Sharon Draper – Out of My Mind

Chris Crutcher – Ironman

Mildred D. Taylor – Roll of Thunder, Hear My Cry

Suzanne Collins – The Hunger Games

Timothee de Formbelle – Toby and the Secrets of the Tree

Lawrence Yep – Dragonwings


Mindful Practices SEL Framework

Carla Tantillo, author of Everday SEL describes a mindful practices social and emotional framework.

Four Components of the Mindful Practices SEL Framework





Self-awareness Self-esteem, body awareness, personal responsibility, developing emotional awareness and understanding choice.


Self-regulation Adaptability, expressing emotions, managing stress and anxiety, problem solving, coping skills and decision-making skills.


Social-awareness Active listening, empathy, service orientation and community building.


Social-regulation Leadership, managing vulnerability, collaboration, teamwork, influence of self and others, relationship with self and others, peer-to-peer communication.


Strategies for Teaching the Four Components

She also provides activities to meet each of the areas of the framework.




To begin, implement once or twice, 3-5 minutes a day to shift frenetic student energy to calm, focused energy. Whole class implementation is preferred with extended time for students with exceptionalities.


Self-awareness: Practicing these activities will help students move from powerlessness to self-control.


Holding Who I Am: Students trace their hand on a blank sheet of paper. Inside the hand, they write/draw all their strengths (I am a good sibling, I try my best in school or I am kind to others.) Around the outside of the hand, the students all write the challenges they are working on (I will control my behavior during recess, I will keep my eyes on my own paper during my spelling test or I will be kind to my little brother.)


Self-regulation: Practicing these activities will help students move from impulsivity to navigating choices around their behavior.



Cause & Effect Drawing: Students record (write or draw) how x emotion or feeling prompts y action and how y action prompts z consequence. (i.e. When someone makes me angry I swear/curse at them to ‘get them back.’ When I use curse words in school I get a detention.)


Social-awareness: Practicing these activities will help students move from a reactive to a more communal view of the world.


Memory Minute + Partner Reflection: Teacher prompts a student to write a positive observation about his/her class on the board such as, We are compassionate or We try our best. Students sit silently for one minute with their eyes closed breathing and reflecting on the prompt and its connection to their classroom community. When the minute as concluded, the teacher calls on students to share 1 or 2 word examples of how the class exemplifies these qualities.  The students’ examples can be written on the board, or recorded and hung on a poster in the room.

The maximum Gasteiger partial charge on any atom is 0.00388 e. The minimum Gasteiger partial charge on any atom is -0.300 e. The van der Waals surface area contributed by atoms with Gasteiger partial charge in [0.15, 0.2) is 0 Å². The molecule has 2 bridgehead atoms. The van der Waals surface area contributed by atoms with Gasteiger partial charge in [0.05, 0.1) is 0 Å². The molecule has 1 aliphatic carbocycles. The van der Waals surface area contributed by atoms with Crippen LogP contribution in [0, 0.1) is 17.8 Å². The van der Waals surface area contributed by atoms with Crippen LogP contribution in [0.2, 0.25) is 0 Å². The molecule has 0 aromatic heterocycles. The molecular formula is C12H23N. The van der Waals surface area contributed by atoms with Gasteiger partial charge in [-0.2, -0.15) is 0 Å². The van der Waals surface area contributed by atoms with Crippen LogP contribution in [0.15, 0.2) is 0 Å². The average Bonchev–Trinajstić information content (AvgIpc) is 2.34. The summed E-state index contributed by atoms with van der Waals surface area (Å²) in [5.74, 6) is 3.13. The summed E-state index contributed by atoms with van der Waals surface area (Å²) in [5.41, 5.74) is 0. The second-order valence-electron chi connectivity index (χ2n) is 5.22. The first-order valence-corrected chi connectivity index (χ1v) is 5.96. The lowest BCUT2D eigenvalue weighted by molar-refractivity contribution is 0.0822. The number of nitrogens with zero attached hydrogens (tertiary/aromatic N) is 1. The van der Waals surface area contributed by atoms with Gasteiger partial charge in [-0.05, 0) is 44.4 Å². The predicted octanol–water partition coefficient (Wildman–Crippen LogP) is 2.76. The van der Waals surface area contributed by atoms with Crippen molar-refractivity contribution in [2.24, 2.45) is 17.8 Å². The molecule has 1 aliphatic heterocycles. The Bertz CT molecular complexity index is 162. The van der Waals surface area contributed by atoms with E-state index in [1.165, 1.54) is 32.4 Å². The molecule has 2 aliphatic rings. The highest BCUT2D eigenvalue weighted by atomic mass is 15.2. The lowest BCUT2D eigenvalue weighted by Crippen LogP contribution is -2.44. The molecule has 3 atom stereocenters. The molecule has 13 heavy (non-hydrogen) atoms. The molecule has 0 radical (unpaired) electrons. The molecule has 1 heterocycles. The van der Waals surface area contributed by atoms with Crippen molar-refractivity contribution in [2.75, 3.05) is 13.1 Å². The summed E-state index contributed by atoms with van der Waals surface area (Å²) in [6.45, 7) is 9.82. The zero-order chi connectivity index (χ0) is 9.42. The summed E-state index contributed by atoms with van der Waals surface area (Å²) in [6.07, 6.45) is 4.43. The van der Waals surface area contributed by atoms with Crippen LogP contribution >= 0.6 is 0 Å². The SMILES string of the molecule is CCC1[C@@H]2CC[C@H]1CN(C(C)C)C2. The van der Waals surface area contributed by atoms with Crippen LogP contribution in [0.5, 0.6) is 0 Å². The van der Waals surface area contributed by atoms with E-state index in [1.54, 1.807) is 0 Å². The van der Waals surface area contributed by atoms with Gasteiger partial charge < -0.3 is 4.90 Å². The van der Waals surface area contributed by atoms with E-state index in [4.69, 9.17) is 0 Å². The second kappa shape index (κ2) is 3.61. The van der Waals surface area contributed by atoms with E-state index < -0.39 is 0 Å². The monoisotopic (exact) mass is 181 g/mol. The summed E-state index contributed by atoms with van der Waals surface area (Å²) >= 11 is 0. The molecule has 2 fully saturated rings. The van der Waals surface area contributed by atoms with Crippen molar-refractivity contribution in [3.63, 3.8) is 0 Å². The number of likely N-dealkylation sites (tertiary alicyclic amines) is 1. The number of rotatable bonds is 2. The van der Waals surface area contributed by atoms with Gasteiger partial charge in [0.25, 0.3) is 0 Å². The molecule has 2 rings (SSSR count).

Social-regulation: Practicing these activities will help students move from feeling disconnected to the world around them to feeling like a valued and contributing member of their peer group.


Compliment Circle: Students stand in 2 concentric circles facing each other, so that each student is standing across from a peer.  The teacher prompts the students to share a time that the other student was exhibiting positive behavior such as being kind, compassionate, caring, joyful, fun, creative, etc.  Each student has 1 minute to share before the circle rotates to find new sets of partners.  (For this to be successful, it is important the teacher appropriately frame the activity by discussing the difference between a true, observational compliment and a joke or self-deprecating comment.)



A Final Note

Focusing on social and emotional learning is an important part of teaching.  By focusing on it, you can enhance students’ lives as well as their achievement.

Writing reflects thinking. Students can use writing to process how and what they learn, demonstrate understanding through writing, and apply their learning in creative ways.

More articles by Barbara Blackburn

Barbara BlackburnAbout the author
Barbara R. Blackburn is the author of 15 books, including her newest, Motivating Struggling Learners: 10 Ways to Build Student Success. She is a sought-after national speaker and consultant, providing lively and practical workshops for teachers at all grade levels. She can be reached through her website at
Twitter @BarbBlackburn , #edrigor
LinkedIn Barbara R. Blackburn



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This entry was posted on Sunday, May 1st, 2016 and is filed under *ISSUES, Barbara Blackburn, May/June 2016. You can follow any responses to this entry through the RSS 2.0 feed. Both comments and pings are currently closed.